The Honorable Tony Leung speaking at the exhibit opening (Photo by Erin Smith)
The presence of Honorary Consul Generals Gary Gandrud (Norway) and Christa Tiefenbacher-Hudson (Germany) honored the exhibit and helped to welcome diplomatically Consul General Weiping.
The Jewish refugees and the Chinese had great relations and anti-Semitism was not an issue. Sadly, the Chinese suffered terribly at the hands of the Japanese who committed unspeakable atrocities against the Chinese people.
Education went forward for Jewish students despite sometimes difficult economic circumstances – both Manny Gabler and Helen Bix reported their experience of attending school in the United States and being well ahead of their peers attesting to the rigor of their education in the Hangkow ghetto.
From L to R: Steve Hunegs, Manny Gabler, and Ellen Wiss (Photo by Erin Smith)
Helen Bix Skyping in from Florida (Photo by Erin Smith)
Jewish philanthropy in Shanghai was critical to meeting the needs of the thousands of Jewish refugees, many of whom were impecunious. The sources were the Sephardic community families such as Sassoon and Kedoorie; and American relief such as the Joint Distribution Community (Kurt Hort and Manny Gabler recognized the indefatigable efforts of Laura Margolis, who, to this day, remembered her presence vividly). The Russian Jewish community – many of whom had settled in Shanghai after the Russian Revolution – gave of their means to their fellow Jews.
The bashert (Yiddish for “meant to be”) nature of our Jewish works was reflected in stories emerging from the opening of the reception. None of the Shanghailanders had met each other previously and/or had a significant relationship. Yet Manny Gabler, Kurt Hort and Ellen Wiss soon discovered in conversation on the opening night in the hallways of the Sabes JCC that all three had lived within three or four blocks of each other in the Hangkow ghetto. Ellen Wiss and Manny Gabler likely traveled to the United States from Shanghai aboard the same ship.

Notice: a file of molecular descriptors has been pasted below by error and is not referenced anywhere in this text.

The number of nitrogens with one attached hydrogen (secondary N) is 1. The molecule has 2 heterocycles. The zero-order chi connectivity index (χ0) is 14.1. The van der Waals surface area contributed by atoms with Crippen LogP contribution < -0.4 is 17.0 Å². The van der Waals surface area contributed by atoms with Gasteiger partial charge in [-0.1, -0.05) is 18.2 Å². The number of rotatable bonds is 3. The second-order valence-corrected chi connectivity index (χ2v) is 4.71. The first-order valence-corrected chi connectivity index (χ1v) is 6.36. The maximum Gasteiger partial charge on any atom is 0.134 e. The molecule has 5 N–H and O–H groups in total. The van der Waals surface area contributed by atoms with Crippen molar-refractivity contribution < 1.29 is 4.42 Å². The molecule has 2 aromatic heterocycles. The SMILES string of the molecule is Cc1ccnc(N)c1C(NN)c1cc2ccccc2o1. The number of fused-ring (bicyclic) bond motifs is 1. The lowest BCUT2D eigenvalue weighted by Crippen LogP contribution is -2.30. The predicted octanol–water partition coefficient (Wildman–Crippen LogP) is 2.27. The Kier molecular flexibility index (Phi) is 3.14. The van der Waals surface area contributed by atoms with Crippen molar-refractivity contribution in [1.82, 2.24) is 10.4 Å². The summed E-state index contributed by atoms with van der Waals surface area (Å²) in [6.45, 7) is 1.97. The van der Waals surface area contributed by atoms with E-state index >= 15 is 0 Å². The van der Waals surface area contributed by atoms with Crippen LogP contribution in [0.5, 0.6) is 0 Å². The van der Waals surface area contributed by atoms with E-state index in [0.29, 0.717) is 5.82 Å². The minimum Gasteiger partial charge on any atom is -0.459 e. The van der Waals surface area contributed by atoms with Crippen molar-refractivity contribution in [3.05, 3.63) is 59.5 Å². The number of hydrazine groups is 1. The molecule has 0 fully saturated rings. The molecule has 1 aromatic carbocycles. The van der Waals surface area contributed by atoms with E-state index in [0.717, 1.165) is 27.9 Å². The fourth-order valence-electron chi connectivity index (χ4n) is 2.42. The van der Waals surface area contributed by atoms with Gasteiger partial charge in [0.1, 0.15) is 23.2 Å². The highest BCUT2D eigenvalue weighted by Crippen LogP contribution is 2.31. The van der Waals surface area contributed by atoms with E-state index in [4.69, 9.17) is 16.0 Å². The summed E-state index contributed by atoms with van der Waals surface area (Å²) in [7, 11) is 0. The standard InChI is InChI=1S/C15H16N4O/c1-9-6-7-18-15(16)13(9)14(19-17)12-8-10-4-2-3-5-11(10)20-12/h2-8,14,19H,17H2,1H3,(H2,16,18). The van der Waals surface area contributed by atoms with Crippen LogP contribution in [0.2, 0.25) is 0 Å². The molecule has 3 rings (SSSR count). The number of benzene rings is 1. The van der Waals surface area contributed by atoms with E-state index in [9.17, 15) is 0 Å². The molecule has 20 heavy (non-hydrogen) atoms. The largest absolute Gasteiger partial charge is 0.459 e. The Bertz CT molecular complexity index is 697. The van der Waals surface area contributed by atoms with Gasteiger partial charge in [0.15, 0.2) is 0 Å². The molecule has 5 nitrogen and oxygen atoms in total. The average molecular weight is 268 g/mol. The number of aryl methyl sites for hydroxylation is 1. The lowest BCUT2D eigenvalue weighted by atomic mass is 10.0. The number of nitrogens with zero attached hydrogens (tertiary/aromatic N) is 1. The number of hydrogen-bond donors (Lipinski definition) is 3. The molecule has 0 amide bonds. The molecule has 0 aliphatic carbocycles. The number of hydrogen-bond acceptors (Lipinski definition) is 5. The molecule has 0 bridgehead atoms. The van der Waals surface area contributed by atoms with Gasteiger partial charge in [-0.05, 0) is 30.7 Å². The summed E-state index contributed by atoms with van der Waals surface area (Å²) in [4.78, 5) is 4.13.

Following up on the opening reception for the Shanghailanders exhibit, please keep in mind the public lecture of Prof. Xu Xin of Nanjing University on April 13, 2015, at the Carlson School of Management at the University of Minnesota. Prof. Xu Xin is the seminal figure for Jewish and Holocaust studies in China – a remarkable story in and of itself.
Jewish Refugees in Shanghai (1933-1941) is a collaborative community effort to share information about the unique experiences of Jewish refugees in Shanghai during World War II. This exhibit is organized by the Confucius Institute at the University of Minnesota, the Jewish Community Relations Council of Minnesota and the Dakotas, and the Sabes JCC. Additional partners include the University of Minnesota Center for Jewish Studies, the University of Minnesota Center for Holocaust and Genocide Studies, Tolerance Minnesota, and the St. Paul JCC.